Source: New York Times, January 5, 1947
In my twenty years of theatrical activity I have had many occasions to examine and re-examine the "fabric" of the musical theatre. Starting out as a composer of grand opera at the age of twenty-five, I soon discovered the limitations of a form of entertainment in which almost all of the other demands of the theatre had to be sacrificed to the music, or, more often, to the delicate condition of the vocal chords [sic] of the prima-donna. When I began to branch out into other fields of the musical theatre I discovered the simple truth that the varying categories of musical shows were actually nothing but different ways of mixing the same ingredients--music, drama and movement.
Our theatre has developed a number of standard formulas for musical entertainment--revue, musical comedy, musical play, operetta, light opera and grand opera, each of which follows a time-tried recipe. At the same time there has always been a special fascination for the composer in trying out different mixtures of the same ingredients. The special brand of musical entertainment in which I have been interested from the start is a sort of "dramatic musical," a simple, strong story told in musical terms, interweaving the spoken word and the sung word so that the singing takes over naturally whenever the emotion of the spoken word reaches a point where music can "speak" with greater effect.
This form of theatre has its special attraction for the composer, because it allows him to use a great variety of musical idioms, to write music that is both serious and light, operatic and popular, emotional and sophisticated, orchestral and vocal. Each show of this type has to create its own style, its own texture, its own relationship between words and music, because music becomes a truly integral part of the play--it helps to deepen the emotions and clarify the structure.
Some of the shows in this form which I wrote in Europe ("The Three Penny Opera," "Mahogany," [sic] "The Silver Lake"), indicated that there was a vast, and at that time almost untouched, field for a musical theatre somewhere between opera and musical comedy. Then, a few weeks after my arrival in this country eleven years ago, George Gershwin invited me to an orchestral rehearsal of "Porgy and Bess." Listening for the first time to that score I discovered that the American theatre was already on the way to the more integrated form of musical that we had begun to attempt in Europe. That gave me courage to start working on a serious musical play for the American stage--"Johnny Johnson."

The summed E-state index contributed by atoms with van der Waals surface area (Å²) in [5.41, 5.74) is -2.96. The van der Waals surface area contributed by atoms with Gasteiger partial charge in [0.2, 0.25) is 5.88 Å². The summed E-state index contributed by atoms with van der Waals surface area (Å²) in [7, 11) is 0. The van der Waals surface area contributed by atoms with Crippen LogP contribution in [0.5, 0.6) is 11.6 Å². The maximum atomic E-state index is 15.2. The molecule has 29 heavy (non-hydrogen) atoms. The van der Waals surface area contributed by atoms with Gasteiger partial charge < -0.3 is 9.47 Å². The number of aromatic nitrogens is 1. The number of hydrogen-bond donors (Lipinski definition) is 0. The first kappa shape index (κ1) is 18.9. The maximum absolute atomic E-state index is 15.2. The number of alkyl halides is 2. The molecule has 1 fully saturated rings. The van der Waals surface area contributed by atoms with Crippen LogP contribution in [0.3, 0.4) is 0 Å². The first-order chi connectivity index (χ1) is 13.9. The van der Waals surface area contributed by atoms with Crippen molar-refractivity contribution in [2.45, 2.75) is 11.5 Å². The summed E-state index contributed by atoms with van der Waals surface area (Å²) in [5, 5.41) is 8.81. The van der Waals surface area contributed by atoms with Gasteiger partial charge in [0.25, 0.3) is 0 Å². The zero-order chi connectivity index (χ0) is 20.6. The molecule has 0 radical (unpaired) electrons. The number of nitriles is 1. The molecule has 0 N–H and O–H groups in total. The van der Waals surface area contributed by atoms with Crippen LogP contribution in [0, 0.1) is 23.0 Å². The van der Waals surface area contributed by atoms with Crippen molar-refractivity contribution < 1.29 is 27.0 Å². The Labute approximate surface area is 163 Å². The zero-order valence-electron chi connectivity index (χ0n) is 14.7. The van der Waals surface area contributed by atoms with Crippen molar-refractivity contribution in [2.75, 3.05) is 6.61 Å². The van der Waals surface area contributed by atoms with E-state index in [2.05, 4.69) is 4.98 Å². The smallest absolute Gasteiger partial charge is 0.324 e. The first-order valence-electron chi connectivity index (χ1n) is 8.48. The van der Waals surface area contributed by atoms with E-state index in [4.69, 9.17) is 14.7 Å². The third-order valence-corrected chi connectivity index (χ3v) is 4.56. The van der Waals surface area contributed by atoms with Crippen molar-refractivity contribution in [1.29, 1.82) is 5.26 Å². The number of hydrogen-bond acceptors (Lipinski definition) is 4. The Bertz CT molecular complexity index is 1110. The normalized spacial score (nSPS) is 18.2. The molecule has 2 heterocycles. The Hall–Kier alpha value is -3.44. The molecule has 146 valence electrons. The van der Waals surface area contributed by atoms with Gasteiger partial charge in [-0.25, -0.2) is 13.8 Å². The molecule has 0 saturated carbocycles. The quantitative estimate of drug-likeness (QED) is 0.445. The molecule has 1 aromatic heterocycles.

During a rehearsal of "Johnny Johnson" I was introduced to Elmer Rice. I had seen his "Street Scene" in Europe and had thought of it many times as a perfect vehicle for a musical play. It was a simple story of every-day life in a big city, a story of love and passion and greed and death. I saw great musical possibilities in its theatrical device--life in a tenement house between one evening and the next afternoon. And it seemed like a great challenge to me to find the inherent poetry in these people and to blend my music with the stark realism of the play.
At that time Elmer told me that he had been approached by several composers with the same idea, but that he thought it too early for a show of that type. Ten years later, on a hot summer day in 1945, as we were leaving a Dramatists Guild meeting together, we started talking about "Street Scene" again and decided that now was the time to do it. The Broadway musical scene had changed quite a bit in the ten years since we had first discussed the plan. Broadway composers had become more "book conscious." Opera was now a popular entertainment; the public had become interested in singing. Before the second drink arrived (we were planted in a cool bar by this time), Elmer and I had made up our minds to go ahead with "Street Scene." We decided to do it as a musical version of the play, to cast it entirely with singers, so that the emotional climax could be expressed in music, and to use spoken dialogue to further the realistic action. In discussing the problem of lyrics for a show in which the music had to grow out of the characters we decided that the lyrics should attempt to lift the everyday language of the people into a simple, unsophisticated poetry. We chose Langston Hughes for the job.
As soon as I began to think about the music for "Street Scene" I discovered that the play lent itself to a great variety of music, just as the streets of New York themselves embrace the music of many lands and many people. I had an opportunity to use different forms of musical expression, from popular songs to operatic and ensembles, music of mood and dramatic music, music of young love, music of passion and death--and, overall, the music of a hot summer evening in New York. I have worked for over a year on the score of "Street Scene." All I can say now is that it has been one of the most exciting years of my life.